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Monday - Friday, 6-9 a.m.
Hosts Tom Temin and Emily Kopp bring you the latest news affecting the federal community each weekday morning, featuring interviews with top government executives and contractors. Listen live from 6 to 9 a.m. or download archived interviews below.
Wartime commission plans for a first hand view
Tuesday - 6/22/2010, 11:08am EDT
Senior Internet Editor
When it comes to security in war zones, what is considered "inherently governmental?" What can be contracted to private businesses? And is it pointless to even ask?
The federal Commission on Wartime Contracting in Iraq and Afghanistan has been looking at the role, and oversight, of more than 40,000 private security contractors working in warzones.
Michael Thibault, commission co-chair, told Federal News Radio that after the latest round of two days of hearings, two things are clear: First, there's "no bright, shiny line" between what should be considered tasks closely associated and those critical to government. Secondly, while he said debate is critical, "right now it's a world of private security contractors."
"In the present day," Thibault told the Federal Drive, "it's clear it's an impossibility to back out the private security contractors and back in federal or government employees of any stripe"
He said Congress, for the most part, seems to understand the nuances of what the commission is finding and the understanding is growing.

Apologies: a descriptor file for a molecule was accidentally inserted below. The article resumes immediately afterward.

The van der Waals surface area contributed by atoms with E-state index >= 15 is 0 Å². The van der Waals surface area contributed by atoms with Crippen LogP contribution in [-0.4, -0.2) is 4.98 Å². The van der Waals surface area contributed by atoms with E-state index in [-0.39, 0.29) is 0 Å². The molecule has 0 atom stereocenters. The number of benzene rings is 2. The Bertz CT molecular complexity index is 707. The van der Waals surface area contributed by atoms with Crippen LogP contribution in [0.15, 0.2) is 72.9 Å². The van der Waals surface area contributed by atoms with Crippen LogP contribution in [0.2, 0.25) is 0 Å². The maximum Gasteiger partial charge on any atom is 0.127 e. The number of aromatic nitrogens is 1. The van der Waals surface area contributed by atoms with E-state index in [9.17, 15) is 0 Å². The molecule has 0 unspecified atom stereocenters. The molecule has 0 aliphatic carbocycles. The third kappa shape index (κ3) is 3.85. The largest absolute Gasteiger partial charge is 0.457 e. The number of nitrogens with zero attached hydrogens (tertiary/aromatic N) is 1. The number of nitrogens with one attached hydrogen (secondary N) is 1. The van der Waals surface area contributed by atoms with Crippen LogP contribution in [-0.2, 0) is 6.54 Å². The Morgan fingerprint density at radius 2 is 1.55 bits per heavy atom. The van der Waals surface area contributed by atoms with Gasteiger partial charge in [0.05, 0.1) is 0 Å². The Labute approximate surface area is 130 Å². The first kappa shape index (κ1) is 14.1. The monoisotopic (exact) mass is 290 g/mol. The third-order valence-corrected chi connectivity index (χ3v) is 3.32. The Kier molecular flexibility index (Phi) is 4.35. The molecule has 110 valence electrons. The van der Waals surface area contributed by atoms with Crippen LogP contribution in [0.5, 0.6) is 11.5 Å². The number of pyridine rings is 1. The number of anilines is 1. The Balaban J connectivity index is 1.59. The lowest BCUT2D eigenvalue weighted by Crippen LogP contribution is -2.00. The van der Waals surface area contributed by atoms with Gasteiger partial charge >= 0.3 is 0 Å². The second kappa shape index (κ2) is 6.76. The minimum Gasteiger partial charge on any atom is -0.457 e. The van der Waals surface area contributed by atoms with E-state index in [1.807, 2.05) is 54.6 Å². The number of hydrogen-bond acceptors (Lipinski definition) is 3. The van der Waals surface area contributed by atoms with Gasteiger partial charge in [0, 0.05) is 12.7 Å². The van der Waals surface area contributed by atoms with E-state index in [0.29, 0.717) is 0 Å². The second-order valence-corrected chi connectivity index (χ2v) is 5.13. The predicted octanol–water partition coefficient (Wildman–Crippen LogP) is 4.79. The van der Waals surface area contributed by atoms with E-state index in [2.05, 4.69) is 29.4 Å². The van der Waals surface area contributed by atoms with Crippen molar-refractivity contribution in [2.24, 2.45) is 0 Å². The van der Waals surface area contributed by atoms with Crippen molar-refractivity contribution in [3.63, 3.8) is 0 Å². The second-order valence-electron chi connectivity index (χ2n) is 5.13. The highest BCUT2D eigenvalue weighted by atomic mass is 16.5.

Especially staff for some of the significant leaders on the Hill, they are up to speed. And the issues that we've brought out here aren't clear. And therefore I think everyone is trying find a position that seems to make the most sense, and I think that's where this discussion is so significant.
The next big focus of the commission will be looking at reconstruction contracts. Thibault said there are "huge, several hundred million dollar projects,... all over Afghanistan." The commission will examine the contracting process and whether they are being properly managed.
The only way that you really get the answer, and that's the interesting part, is you have to go put eyes and feet on the ground where they're doing the work. And that's pretty interesting because the commission staff, in this case, are going to be compelled to go look at some project that maybe some other folks don't want to look at for a variety of reasons. That's one area that in the next couple, three, months the commission's going to be spending a lot of time.